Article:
In alternative embodiments, in addition to the Ta film deposition on the surface, e.g., on a Ti or TiO2 nanotube or other nanostructure, other desirable orthopaedic, dental, spinal, knee or other implant substrate materials for Ta metal deposition are used, e.g., including nanotubes or other nanostructures such as those made from alloyed Ti, including Ti-6Al-4V alloy, and nanotubes or other nanostructures made from ZrO2, HfO2, NbO or Nb2O5, MoO2 or MoO3, VO2 or V2O5, WO2 or WO3, or nanotubes or other nanostructures made of alloy oxides comprising the metallic component being at least 50% weight of one or more of Ti, Zr, Hf, Nb, Mo, V, W, oxides, with the remaining metallic component selected from one or more of various other metals or elements such as Al, Ag, C, F, Mg, Ca, Si, P, Mn, Fe, Co, Cu, Zn, Pd, Ag, In, Sn, Sb, Re, Os, Ir, Pt, Au, Bi, and one or more of rare earth elements. Other materials such as stainless steels, Si, Si oxide, carbon, diamond, noble metals (such as Au, Ag, Pt and their alloys), polymer or plastic materials, or composite metals, ceramics or polymers can also be utilized to produce and use similar desired surface configurations for bioimplant and cell growth applications; and in alternative embodiments, a coating of nanostructured Ta or Ta oxide with a thickness of at least about 5 nm and the coating coverage of at least 80% of the total surfaces is used.

In alternative embodiments, the invention provides materials, fabrication methods, and therapeutic applications of bone-inducing biomaterials substrate based on nanostructured surfaces, in particular, with Ti oxide based nanotube or nanopillar configurations with a Ta or Ta oxide surface coating.

In alternative embodiments, the products of manufacture of the invention, e.g., devices, biomaterials or implants, are fabricated by anodization or nanomasked etching techniques.

In alternative embodiments, the products of manufacture of the invention, e.g., devices, biomaterials or implants, enable accelerated osteoblast cell growth and bone formation. In alternative embodiments, the products of manufacture of the invention, e.g., devices, biomaterials or implants, comprise nano-depots that allow the release of growth factors and other chemical or biological materials stored in the nano-depot of the nanostructured biomaterial surfaces. Other materials such as Ti alloy based oxides or containing Al, Zr, Hf, Nb, V, Mo, W based oxides, or stainless steel based alloys are also utilized as the underlying substrate material. In addition, the surface coating on the nanoarchitecture comprises oxidized Ta of various crystal structures, as well as amorphous Ta.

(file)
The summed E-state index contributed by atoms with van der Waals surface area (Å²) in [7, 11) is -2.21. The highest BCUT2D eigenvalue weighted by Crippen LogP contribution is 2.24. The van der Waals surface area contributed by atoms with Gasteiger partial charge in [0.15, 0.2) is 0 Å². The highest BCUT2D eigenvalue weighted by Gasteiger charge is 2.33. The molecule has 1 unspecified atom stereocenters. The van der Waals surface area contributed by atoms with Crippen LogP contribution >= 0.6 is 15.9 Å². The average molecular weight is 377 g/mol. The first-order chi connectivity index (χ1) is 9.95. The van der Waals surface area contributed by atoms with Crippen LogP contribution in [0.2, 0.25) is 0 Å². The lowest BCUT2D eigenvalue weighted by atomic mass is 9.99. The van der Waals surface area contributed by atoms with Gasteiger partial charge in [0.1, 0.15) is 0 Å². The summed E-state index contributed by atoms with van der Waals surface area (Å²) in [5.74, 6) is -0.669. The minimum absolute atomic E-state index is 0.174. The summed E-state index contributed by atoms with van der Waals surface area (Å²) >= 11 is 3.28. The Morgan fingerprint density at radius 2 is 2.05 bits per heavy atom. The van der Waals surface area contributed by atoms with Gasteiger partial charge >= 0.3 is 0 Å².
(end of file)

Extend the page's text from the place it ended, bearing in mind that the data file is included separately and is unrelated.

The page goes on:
In alternative embodiments, the products of manufacture of the invention are bone-integrating biomaterials having Ta coated nanostructures that can be utilized for repair of bone at any orthopedic implant site, e.g., in the form of bone implant surface coatings to induce osseointegration to existing bone on the contact side.

In alternative embodiments, the products of manufacture of the invention comprise or are bone-inducing Ta-coated, nanoscale biomaterials that can be utilized as in vitro cell culture substrate for enhanced osteoblast growth and formation of mineralized matrix, followed by implantation into human or animal body. The inventive bone-inducing Ta-coated, nanoscale biomaterials can also be utilized for enhanced differentiation of mesenchymal or embryonic stem cells toward bone or cartilage cells.

In alternative embodiments, the products of manufacture of the invention comprise nano-depot configurations, e.g., on biomaterials comprising a Ta surface coating; and these nano-depot configurations can be utilized as a reservoir to store and slowly and continuously deliver growth factors, antibiotics, and other drugs and biochemicals for further therapeutic benefits for patients.

In alternative embodiments, the invention provides various methods of manufacture, methods of cell culturing, method of implant applications using products of manufacture of the invention, e.g., cell/bone-growth accelerating biomaterials or devices of the invention.

In alternative embodiments, the invention provides products (articles) of manufacture, e.g., biomaterials and implant, comprising Ta-coated titanium oxide nanotubes, ZrO2, HfO2, NbO or Nb2O5, MoO2 or MoO3, VO2 or V2O5, WO2 or WO3 nanotubes or nanowires, alternative metals and alloys. In alternative embodiments, the invention provides fabrication methods for these compositions, and applications and methods for these compositions of the invention, e.g., biomedical in vivo and in vitro applications for strongly adhered, and kinetically accelerated bone growth, cartilage growth, periodontal cell growth, organ cell growth (liver, kidney, etc.), drug toxicity testing, cell detection, artificial organs, etc. In alternative embodiments, the invention provides specific embodiments illustrated in the drawings of this invention.